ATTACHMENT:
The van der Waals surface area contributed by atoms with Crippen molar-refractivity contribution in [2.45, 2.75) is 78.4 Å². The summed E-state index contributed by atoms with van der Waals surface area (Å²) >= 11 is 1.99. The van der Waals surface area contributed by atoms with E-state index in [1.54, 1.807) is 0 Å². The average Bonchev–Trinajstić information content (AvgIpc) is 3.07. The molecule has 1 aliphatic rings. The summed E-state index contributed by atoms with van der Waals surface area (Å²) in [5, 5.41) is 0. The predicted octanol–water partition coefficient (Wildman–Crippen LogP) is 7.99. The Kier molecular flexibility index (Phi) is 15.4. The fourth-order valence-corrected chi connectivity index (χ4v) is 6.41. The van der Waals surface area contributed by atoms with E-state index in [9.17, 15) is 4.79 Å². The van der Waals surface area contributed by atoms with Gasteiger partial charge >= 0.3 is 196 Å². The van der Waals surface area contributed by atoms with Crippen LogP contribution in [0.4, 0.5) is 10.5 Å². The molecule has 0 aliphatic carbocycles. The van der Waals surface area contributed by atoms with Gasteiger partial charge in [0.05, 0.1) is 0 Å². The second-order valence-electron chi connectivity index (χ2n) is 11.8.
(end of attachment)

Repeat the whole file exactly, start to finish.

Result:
The van der Waals surface area contributed by atoms with Crippen molar-refractivity contribution in [2.45, 2.75) is 78.4 Å². The summed E-state index contributed by atoms with van der Waals surface area (Å²) >= 11 is 1.99. The van der Waals surface area contributed by atoms with E-state index in [1.54, 1.807) is 0 Å². The average Bonchev–Trinajstić information content (AvgIpc) is 3.07. The molecule has 1 aliphatic rings. The summed E-state index contributed by atoms with van der Waals surface area (Å²) in [5, 5.41) is 0. The predicted octanol–water partition coefficient (Wildman–Crippen LogP) is 7.99. The Kier molecular flexibility index (Phi) is 15.4. The fourth-order valence-corrected chi connectivity index (χ4v) is 6.41. The van der Waals surface area contributed by atoms with E-state index in [9.17, 15) is 4.79 Å². The van der Waals surface area contributed by atoms with Gasteiger partial charge >= 0.3 is 196 Å². The van der Waals surface area contributed by atoms with Crippen LogP contribution in [0.4, 0.5) is 10.5 Å². The molecule has 0 aliphatic carbocycles. The van der Waals surface area contributed by atoms with Gasteiger partial charge in [0.05, 0.1) is 0 Å². The second-order valence-electron chi connectivity index (χ2n) is 11.8.